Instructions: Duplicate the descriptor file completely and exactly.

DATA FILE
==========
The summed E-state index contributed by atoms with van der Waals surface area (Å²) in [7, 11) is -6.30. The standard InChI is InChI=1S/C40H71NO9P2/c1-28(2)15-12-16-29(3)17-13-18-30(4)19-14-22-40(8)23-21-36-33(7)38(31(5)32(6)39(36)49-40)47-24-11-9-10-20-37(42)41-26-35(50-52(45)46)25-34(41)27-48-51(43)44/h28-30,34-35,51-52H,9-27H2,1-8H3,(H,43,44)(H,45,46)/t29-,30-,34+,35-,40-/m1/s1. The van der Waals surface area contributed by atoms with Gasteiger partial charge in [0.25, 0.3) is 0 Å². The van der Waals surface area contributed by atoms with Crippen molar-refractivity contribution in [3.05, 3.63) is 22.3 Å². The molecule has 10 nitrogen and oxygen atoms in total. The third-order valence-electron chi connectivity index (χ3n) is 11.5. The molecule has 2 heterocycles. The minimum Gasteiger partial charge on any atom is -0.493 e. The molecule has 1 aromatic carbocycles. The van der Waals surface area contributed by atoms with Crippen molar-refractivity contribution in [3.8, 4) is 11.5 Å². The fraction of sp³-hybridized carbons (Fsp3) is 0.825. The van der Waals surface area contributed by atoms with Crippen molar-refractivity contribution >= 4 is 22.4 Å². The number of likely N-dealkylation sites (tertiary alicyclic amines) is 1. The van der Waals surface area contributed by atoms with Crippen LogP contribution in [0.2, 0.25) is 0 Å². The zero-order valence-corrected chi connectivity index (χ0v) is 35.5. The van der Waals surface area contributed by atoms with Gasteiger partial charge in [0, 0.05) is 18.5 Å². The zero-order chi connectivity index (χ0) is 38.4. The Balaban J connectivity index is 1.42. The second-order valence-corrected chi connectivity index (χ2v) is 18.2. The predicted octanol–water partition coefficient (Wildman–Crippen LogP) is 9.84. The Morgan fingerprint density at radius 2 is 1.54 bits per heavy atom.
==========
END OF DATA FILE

The summed E-state index contributed by atoms with van der Waals surface area (Å²) in [7, 11) is -6.30. The standard InChI is InChI=1S/C40H71NO9P2/c1-28(2)15-12-16-29(3)17-13-18-30(4)19-14-22-40(8)23-21-36-33(7)38(31(5)32(6)39(36)49-40)47-24-11-9-10-20-37(42)41-26-35(50-52(45)46)25-34(41)27-48-51(43)44/h28-30,34-35,51-52H,9-27H2,1-8H3,(H,43,44)(H,45,46)/t29-,30-,34+,35-,40-/m1/s1. The van der Waals surface area contributed by atoms with Gasteiger partial charge in [0.25, 0.3) is 0 Å². The van der Waals surface area contributed by atoms with Crippen molar-refractivity contribution in [3.05, 3.63) is 22.3 Å². The molecule has 10 nitrogen and oxygen atoms in total. The third-order valence-electron chi connectivity index (χ3n) is 11.5. The molecule has 2 heterocycles. The minimum Gasteiger partial charge on any atom is -0.493 e. The molecule has 1 aromatic carbocycles. The van der Waals surface area contributed by atoms with Crippen molar-refractivity contribution in [3.8, 4) is 11.5 Å². The fraction of sp³-hybridized carbons (Fsp3) is 0.825. The van der Waals surface area contributed by atoms with Crippen molar-refractivity contribution >= 4 is 22.4 Å². The number of likely N-dealkylation sites (tertiary alicyclic amines) is 1. The van der Waals surface area contributed by atoms with Crippen LogP contribution in [0.2, 0.25) is 0 Å². The zero-order valence-corrected chi connectivity index (χ0v) is 35.5. The van der Waals surface area contributed by atoms with Gasteiger partial charge in [0, 0.05) is 18.5 Å². The zero-order chi connectivity index (χ0) is 38.4. The Balaban J connectivity index is 1.42. The second-order valence-corrected chi connectivity index (χ2v) is 18.2. The predicted octanol–water partition coefficient (Wildman–Crippen LogP) is 9.84. The Morgan fingerprint density at radius 2 is 1.54 bits per heavy atom.